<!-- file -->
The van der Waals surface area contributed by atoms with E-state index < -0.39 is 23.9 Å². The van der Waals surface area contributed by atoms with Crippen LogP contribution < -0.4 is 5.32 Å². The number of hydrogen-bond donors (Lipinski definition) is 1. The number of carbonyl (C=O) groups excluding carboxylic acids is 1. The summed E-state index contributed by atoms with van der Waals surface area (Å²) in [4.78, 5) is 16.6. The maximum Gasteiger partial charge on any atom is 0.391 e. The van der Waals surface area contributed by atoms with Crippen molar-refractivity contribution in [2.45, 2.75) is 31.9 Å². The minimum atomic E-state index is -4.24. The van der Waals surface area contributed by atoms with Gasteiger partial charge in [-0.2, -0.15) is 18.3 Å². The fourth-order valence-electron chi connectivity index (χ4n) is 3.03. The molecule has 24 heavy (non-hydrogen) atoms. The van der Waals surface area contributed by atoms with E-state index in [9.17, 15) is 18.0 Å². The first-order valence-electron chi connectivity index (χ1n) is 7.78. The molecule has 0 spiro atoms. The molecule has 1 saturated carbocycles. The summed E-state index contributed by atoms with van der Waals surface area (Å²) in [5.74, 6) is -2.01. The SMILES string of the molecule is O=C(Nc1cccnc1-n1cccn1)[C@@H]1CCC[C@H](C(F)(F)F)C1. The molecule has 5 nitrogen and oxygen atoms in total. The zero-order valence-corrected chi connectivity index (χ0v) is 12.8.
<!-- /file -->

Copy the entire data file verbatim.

The van der Waals surface area contributed by atoms with E-state index < -0.39 is 23.9 Å². The van der Waals surface area contributed by atoms with Crippen LogP contribution < -0.4 is 5.32 Å². The number of hydrogen-bond donors (Lipinski definition) is 1. The number of carbonyl (C=O) groups excluding carboxylic acids is 1. The summed E-state index contributed by atoms with van der Waals surface area (Å²) in [4.78, 5) is 16.6. The maximum Gasteiger partial charge on any atom is 0.391 e. The van der Waals surface area contributed by atoms with Crippen molar-refractivity contribution in [2.45, 2.75) is 31.9 Å². The minimum atomic E-state index is -4.24. The van der Waals surface area contributed by atoms with Gasteiger partial charge in [-0.2, -0.15) is 18.3 Å². The fourth-order valence-electron chi connectivity index (χ4n) is 3.03. The molecule has 24 heavy (non-hydrogen) atoms. The van der Waals surface area contributed by atoms with E-state index in [9.17, 15) is 18.0 Å². The first-order valence-electron chi connectivity index (χ1n) is 7.78. The molecule has 0 spiro atoms. The molecule has 1 saturated carbocycles. The summed E-state index contributed by atoms with van der Waals surface area (Å²) in [5.74, 6) is -2.01. The SMILES string of the molecule is O=C(Nc1cccnc1-n1cccn1)[C@@H]1CCC[C@H](C(F)(F)F)C1. The molecule has 5 nitrogen and oxygen atoms in total. The zero-order valence-corrected chi connectivity index (χ0v) is 12.8.